If you think that I have something to say, servants of Christ, his brethren and co-heirs, let us visit Christ whenever we may; let us care for him, feed him, clothe him, welcome him, honor him, not only at a meal, as some have done, or by anointing him, as Mary did, or only by lending him a tomb, like Joseph of Arimathaea, or by arranging for his burial, like Nicodemus, who loved Christ half-heartedly, or by giving him gold, frankincense and myrrh, like the Magi before all these others. The Lord of all asks for mercy, not sacrifice, and mercy is greater than myriads of fattened lambs. Let us then show him mercy in the persons of the poor and those who today are lying on the ground, so that when we come to leave this world they may receive us into everlasting dwelling places, in Christ our Lord himself, to whom be glory for ever and ever. Amen.
MATUSHKA OLGA MICHAEL
Over the past few years an Orthodox woman, native of North America, has slowly become known to more and more people, particularly other Orthodox women.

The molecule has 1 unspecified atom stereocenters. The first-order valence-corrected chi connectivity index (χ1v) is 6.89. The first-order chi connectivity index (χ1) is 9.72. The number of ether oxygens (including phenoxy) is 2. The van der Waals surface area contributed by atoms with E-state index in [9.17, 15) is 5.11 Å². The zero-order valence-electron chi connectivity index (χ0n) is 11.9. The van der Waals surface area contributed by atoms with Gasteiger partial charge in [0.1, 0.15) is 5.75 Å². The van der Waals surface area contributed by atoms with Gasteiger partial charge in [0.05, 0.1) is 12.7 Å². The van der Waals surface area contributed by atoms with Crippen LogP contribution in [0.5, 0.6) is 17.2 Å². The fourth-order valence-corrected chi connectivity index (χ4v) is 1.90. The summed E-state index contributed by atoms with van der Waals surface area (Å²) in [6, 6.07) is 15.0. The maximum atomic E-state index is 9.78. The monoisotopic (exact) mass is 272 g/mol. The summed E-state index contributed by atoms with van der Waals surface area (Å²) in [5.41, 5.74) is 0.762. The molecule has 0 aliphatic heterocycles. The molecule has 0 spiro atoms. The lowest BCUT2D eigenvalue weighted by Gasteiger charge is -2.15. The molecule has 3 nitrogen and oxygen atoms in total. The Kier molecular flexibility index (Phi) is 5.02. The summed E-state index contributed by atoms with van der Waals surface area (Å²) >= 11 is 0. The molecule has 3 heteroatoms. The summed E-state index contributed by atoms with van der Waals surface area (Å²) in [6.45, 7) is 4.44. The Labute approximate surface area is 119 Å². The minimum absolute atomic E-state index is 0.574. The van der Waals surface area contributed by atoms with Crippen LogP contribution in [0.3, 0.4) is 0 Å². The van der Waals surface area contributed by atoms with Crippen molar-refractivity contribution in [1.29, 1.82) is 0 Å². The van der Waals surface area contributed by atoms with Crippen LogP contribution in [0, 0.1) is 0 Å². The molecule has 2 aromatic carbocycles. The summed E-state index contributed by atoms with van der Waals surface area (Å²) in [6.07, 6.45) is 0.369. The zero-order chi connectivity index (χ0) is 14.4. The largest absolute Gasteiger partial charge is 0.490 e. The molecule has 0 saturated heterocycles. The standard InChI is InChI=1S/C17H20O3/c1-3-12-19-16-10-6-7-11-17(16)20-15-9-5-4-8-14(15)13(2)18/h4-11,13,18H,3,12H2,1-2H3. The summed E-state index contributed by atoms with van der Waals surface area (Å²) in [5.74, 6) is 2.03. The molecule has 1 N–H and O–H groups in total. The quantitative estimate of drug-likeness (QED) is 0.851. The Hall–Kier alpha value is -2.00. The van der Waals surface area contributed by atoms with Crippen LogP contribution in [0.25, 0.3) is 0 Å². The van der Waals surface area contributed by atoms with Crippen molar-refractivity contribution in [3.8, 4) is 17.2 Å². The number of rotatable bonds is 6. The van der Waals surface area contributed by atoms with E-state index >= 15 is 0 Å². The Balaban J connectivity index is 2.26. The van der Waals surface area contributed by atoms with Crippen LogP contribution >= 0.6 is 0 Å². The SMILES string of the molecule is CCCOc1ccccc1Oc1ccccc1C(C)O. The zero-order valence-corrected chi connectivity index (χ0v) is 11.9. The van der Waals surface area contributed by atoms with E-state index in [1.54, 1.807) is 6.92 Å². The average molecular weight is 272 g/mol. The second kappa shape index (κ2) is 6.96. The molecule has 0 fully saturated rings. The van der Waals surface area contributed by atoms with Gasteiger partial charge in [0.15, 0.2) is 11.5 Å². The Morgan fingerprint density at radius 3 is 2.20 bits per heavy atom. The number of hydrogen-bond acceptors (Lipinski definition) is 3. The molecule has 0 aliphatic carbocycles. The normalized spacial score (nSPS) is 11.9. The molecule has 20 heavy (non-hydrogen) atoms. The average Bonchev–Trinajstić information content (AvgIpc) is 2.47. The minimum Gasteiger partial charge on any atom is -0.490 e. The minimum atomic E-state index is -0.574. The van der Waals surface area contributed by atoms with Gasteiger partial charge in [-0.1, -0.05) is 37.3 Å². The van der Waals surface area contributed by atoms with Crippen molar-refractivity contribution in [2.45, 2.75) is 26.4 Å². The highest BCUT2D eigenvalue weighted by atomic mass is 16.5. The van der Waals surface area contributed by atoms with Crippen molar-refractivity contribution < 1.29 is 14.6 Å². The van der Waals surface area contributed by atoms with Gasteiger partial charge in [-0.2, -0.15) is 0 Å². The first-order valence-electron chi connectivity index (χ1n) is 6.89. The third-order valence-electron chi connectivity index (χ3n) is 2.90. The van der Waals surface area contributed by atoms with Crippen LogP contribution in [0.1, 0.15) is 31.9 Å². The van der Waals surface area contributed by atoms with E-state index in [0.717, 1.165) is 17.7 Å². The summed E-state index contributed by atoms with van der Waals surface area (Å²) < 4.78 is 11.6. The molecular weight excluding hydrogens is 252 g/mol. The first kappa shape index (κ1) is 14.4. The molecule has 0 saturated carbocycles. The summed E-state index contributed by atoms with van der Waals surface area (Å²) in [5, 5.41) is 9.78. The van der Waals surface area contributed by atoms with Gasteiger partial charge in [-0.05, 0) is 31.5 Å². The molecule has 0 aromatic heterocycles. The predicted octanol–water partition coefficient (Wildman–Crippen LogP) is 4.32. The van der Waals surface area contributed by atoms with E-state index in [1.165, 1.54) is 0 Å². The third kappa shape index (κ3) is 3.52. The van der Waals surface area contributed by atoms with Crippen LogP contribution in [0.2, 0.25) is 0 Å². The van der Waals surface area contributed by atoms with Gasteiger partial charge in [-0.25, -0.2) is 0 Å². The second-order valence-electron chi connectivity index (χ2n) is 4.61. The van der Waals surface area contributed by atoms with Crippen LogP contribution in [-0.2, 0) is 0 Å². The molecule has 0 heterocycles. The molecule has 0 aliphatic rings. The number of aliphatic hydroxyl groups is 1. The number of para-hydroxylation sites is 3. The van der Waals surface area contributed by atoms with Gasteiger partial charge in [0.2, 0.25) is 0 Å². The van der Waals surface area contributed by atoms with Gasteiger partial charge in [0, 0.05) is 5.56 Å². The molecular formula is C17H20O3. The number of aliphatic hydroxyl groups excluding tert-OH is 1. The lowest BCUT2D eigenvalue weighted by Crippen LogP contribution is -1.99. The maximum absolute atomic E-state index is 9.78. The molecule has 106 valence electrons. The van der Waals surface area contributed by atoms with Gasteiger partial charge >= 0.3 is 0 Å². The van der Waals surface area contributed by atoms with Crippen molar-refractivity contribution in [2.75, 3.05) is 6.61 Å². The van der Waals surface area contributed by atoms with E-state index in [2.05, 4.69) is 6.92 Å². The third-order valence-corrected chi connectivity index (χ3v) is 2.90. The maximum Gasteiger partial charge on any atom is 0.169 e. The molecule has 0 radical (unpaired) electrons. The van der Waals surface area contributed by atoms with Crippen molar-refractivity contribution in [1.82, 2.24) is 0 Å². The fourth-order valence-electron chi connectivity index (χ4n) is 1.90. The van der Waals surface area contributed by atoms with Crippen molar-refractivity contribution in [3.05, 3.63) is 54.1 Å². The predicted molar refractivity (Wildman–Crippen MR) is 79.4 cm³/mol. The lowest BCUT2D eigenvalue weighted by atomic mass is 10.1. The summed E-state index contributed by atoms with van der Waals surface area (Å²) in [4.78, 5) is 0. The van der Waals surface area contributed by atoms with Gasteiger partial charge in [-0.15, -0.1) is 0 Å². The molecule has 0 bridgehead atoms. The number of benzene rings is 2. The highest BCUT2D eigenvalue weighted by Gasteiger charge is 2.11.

Matushka Olga was the wife of Archpriest Nickolai O. Michael from the village of Kwethluk, on the Kuskokwim River in Alaska. As described in Fr. Michael Oleksa's book, Orthodox Alaska , she was neither a "physically impressive or imposing figure." She raised eight children to maturity, giving birth to several of them without a midwife. While her husband was away taking care of so many other parishes, she kept busy raising her family and doing many things for other people. One is reminded of the story of Tabitha in the book of Acts (9:36-ff) when hearing that "in addition to sewing +Father Nikolai's vestments in the early years and crafting beautiful parkas, boots and mittens for her children, she was constantly sewing or knitting socks or fur outerwear for them. Hardly a friend or neighbor was without something Matushka had made for them. Parishes hundreds of miles away received unsolicited gifts, traditional Eskimo winter boots (mukluks) to sell or raffle for their building fund. All the clergy of the deanery wore gloves or woolen socks...[which she] had made for them." While fulfilling many of the other tasks (like preparing the Eucharist bread) that are often assumed by other priests' wives, she also knew by heart the hymns of many feast days, including Palm Sunday, Holy Week and Pascha in Yup'ik (her Eskimo language).